Etta Reid Baker was a leading proponent of the ﬁngerpicked guitar style known as the Piedmont blues. Born March 31, 1913, in the Appalachian foothills of Caldwell County, North Carolina, Baker came from a family of African American, Irish, and Native American lineage. As a child, she learned a diverse repertoire, primarily from her father, Boone Reid, as well as from other family members. Etta Reid soon became proﬁcient on several instruments, including the banjo. Excelling on the guitar, she developed a precise playing style that featured complex thumb-and-ﬁnger picking patterns. Her arrangements of traditional, popular, and blues material have been consistently imaginative.
In 1936 she married Lee Baker, and they later moved to Morganton, North Carolina. For most of her adult life, Etta Baker worked in local textile mills. Although she discontinued playing music in public for many years, Baker eventually received increased attention for her musical talents and for being a repository of a disappearing musical tradition. Her 1956 recording of the traditional “One-Dime Blues,” released on the LP anthology Instrumental Music of the Southern Appalachians, was widely admired and much imitated during the folk music revival of the 1950s and 1960s, though she personally avoided the limelight. After her husband’s death in 1967, however, Baker increasingly devoted her time to touring and performing. In 1991 she recorded her ﬁrst solo album, One-Dime Blues, for the Rounder label. That same year Baker received a National Heritage Fellowship from the National Endowment for the Arts.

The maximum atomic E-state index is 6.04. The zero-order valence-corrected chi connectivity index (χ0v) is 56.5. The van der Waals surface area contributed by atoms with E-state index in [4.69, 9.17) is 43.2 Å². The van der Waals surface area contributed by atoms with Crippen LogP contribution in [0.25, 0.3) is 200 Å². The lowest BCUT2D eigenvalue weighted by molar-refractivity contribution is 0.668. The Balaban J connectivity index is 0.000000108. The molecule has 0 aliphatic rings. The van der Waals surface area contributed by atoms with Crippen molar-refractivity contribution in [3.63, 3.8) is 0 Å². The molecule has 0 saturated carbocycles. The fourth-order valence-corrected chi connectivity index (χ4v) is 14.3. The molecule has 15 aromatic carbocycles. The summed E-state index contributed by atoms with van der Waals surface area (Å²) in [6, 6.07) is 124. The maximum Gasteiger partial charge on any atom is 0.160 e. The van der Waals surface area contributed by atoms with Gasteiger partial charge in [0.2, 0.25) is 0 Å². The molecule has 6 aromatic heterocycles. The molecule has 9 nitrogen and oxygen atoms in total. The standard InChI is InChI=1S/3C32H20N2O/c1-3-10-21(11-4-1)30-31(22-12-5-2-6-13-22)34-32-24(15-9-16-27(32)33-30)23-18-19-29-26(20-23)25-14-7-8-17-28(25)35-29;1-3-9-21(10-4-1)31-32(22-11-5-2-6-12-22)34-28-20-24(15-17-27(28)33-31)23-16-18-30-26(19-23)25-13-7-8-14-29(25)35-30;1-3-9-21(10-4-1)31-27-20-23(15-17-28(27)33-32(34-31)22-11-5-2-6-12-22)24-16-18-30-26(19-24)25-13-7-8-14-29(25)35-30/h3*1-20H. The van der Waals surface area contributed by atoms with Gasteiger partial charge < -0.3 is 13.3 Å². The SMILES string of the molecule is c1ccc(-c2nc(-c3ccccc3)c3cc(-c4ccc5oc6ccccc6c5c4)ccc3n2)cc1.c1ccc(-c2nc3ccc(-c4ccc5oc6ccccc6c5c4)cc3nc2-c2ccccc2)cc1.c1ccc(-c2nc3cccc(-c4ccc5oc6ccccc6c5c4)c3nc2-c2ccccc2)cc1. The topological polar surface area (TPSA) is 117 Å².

Baker died September 23, 2006.
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"Etta Baker," Encyclopedia of Appalachia, 2017, Encyclopedia of Appalachia. 23 Apr 2017 <http://www.encyclopediaofappalachia.com/entry.php?rec=30>
"Etta Baker." (2017) In Encyclopedia of Appalachia, Retrieved April 23, 2017, from Encyclopedia of Appalachia: http://www.encyclopediaofappalachia.com/entry.php?rec=30